May-Central Florida Fishing Report-Fired Up Charters

May is here and so are the “green ones” that we have been waiting for. This
is the time of the month when we start seeing the larger schools of dolphin
running through our area.  Here are a few tips to help you out.

The biggest thing I noticed in the last several years is that everyone
seems to pass the fish to go find the fish! There’s no reason why we need
to run to 300 feet of water to start trolling. Sometimes yes, that’s where
they are but so many times they’re on a weed line or color break in
100-120.  How many times have you caught Mahi on 8A or pelican in 85 feet?
I had a few this month already.

Both color and temperature changes and weed lines are a key factor in
Mahi.  Yes, there are those days that you don’t see a thing and your blind
trolling in the middle of no where and subsequently there are days that
you’re on the best looking color change or weed line and you can’t get a
hit. I guess that’s why they say its fishing and not catching.  As you’re
riding out and you start to get to your 90/100 foot start looking at your
machine for some temperature changes, weed line, rips or that pallet. Start
shallow and work your way out.  Give each area a little time. (Unless your
buddy says get out to 220, NOW!).

There are many types of bait you can use. Ballyhoo with a single hook; some
use them rigged with double hooks some use naked and some with big skirts.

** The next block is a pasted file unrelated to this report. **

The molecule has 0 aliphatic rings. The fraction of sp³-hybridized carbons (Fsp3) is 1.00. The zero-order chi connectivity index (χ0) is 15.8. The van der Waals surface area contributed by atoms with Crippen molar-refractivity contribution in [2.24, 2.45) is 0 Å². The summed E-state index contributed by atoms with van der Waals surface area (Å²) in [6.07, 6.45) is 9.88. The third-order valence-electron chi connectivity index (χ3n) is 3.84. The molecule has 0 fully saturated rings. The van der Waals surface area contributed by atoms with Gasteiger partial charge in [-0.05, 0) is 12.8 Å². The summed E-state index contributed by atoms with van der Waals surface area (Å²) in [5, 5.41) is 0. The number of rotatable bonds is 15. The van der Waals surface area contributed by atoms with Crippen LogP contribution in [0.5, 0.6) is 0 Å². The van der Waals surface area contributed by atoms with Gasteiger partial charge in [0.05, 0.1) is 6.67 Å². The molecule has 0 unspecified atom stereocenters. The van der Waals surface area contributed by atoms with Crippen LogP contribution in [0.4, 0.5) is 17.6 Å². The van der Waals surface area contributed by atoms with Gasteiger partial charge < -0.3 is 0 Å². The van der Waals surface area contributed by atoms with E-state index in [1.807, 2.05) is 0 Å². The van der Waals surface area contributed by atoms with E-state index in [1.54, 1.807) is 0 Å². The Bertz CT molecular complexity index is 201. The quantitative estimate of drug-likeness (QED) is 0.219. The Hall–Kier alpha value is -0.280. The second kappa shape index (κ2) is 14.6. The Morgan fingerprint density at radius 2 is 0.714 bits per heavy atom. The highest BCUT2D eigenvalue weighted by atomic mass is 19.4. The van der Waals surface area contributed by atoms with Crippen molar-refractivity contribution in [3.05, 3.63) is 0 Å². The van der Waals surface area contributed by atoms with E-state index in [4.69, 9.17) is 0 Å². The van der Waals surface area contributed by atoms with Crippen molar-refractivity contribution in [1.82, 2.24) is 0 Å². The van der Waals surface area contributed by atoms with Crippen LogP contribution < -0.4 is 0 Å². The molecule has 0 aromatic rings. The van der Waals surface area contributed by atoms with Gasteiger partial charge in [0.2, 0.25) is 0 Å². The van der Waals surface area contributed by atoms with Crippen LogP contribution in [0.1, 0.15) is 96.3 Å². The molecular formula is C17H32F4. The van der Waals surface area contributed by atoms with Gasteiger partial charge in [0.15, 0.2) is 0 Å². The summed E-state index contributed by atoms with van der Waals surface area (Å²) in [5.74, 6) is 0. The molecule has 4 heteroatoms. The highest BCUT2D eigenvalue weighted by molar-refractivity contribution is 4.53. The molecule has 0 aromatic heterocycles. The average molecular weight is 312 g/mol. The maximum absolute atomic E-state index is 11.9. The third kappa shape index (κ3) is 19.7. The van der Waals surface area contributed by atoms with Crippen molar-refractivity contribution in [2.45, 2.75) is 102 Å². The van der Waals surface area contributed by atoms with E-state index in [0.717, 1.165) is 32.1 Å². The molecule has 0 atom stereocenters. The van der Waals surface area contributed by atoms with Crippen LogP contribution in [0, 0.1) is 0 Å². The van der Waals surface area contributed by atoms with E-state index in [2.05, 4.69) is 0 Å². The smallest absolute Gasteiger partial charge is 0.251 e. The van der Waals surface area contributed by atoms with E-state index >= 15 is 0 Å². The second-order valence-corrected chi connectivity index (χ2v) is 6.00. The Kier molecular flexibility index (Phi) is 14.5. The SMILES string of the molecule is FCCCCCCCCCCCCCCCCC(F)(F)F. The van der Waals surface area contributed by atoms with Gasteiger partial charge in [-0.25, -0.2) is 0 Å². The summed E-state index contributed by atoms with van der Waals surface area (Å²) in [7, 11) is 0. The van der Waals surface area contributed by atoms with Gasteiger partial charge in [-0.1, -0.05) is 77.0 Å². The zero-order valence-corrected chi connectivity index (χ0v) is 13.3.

Bonita strips work well and don’t forget about live bait!  Basically Mahi
eat anything. I’m sure a good presentation is a key factor as well.
Lately, I started to use my light tackle king gear with live pogies.  Most
fish are smaller anyway so why not have fun on the light tackle? Be sure to
have a few pitch rods handy and ready. Use live bait or whatever dead bait
you have on the boat and get it in front of the fish. Most times they will
eat it.

Fun facts:

Mahi have been found from Canada to Brazil, west coast to east coast and
almost every ocean in the world. Average lifespan of the fish is 5 years.
They are constantly breeding. Believe it or not average weight is only 5
lbs. but they can reach 50. The largest caught on rod and reel was in 1975
Costa Rica at 87lbs.  Mahi can reach speeds of 50mph. They eat anything and
they’re great eating too! A 4oz Mahi filet is only 100 calories and 92%
protein. Mahi Mahi means strong strong in Hawaiian.

Good luck this month and I hope you all catch em up!

*Capt. Chris Cameron*
*Cell: 407-222-3573*